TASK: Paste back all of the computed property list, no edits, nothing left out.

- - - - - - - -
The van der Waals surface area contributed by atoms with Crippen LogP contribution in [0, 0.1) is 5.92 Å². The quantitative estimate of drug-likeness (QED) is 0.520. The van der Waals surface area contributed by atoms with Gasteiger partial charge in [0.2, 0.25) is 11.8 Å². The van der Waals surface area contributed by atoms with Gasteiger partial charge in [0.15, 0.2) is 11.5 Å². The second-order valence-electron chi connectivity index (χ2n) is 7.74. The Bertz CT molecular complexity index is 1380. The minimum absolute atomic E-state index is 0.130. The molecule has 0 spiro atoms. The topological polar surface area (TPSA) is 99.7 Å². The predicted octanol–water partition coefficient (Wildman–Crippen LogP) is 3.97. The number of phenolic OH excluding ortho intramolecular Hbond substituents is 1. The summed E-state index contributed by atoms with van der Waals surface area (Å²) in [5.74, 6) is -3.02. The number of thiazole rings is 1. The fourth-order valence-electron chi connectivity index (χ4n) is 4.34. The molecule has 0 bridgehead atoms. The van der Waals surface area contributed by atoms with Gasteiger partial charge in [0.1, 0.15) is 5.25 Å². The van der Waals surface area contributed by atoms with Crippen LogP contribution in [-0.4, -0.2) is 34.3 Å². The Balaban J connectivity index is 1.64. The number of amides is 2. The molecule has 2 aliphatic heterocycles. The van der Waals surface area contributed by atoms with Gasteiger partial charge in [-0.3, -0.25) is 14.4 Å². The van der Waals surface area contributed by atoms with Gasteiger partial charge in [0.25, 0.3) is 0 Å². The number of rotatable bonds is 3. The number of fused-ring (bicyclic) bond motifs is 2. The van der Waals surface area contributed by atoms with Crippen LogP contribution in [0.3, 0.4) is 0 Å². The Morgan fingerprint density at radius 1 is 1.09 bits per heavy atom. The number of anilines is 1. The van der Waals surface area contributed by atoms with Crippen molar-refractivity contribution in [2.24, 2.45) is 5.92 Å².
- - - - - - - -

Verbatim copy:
The van der Waals surface area contributed by atoms with Crippen LogP contribution in [0, 0.1) is 5.92 Å². The quantitative estimate of drug-likeness (QED) is 0.520. The van der Waals surface area contributed by atoms with Gasteiger partial charge in [0.2, 0.25) is 11.8 Å². The van der Waals surface area contributed by atoms with Gasteiger partial charge in [0.15, 0.2) is 11.5 Å². The second-order valence-electron chi connectivity index (χ2n) is 7.74. The Bertz CT molecular complexity index is 1380. The minimum absolute atomic E-state index is 0.130. The molecule has 0 spiro atoms. The topological polar surface area (TPSA) is 99.7 Å². The predicted octanol–water partition coefficient (Wildman–Crippen LogP) is 3.97. The number of phenolic OH excluding ortho intramolecular Hbond substituents is 1. The summed E-state index contributed by atoms with van der Waals surface area (Å²) in [5.74, 6) is -3.02. The number of thiazole rings is 1. The fourth-order valence-electron chi connectivity index (χ4n) is 4.34. The molecule has 0 bridgehead atoms. The van der Waals surface area contributed by atoms with Gasteiger partial charge in [0.1, 0.15) is 5.25 Å². The van der Waals surface area contributed by atoms with Crippen LogP contribution in [-0.4, -0.2) is 34.3 Å². The Balaban J connectivity index is 1.64. The number of amides is 2. The molecule has 2 aliphatic heterocycles. The van der Waals surface area contributed by atoms with Gasteiger partial charge in [-0.3, -0.25) is 14.4 Å². The van der Waals surface area contributed by atoms with Gasteiger partial charge in [0.25, 0.3) is 0 Å². The number of rotatable bonds is 3. The number of fused-ring (bicyclic) bond motifs is 2. The van der Waals surface area contributed by atoms with Crippen LogP contribution in [0.3, 0.4) is 0 Å². The Morgan fingerprint density at radius 1 is 1.09 bits per heavy atom. The number of anilines is 1. The van der Waals surface area contributed by atoms with Crippen molar-refractivity contribution in [2.24, 2.45) is 5.92 Å².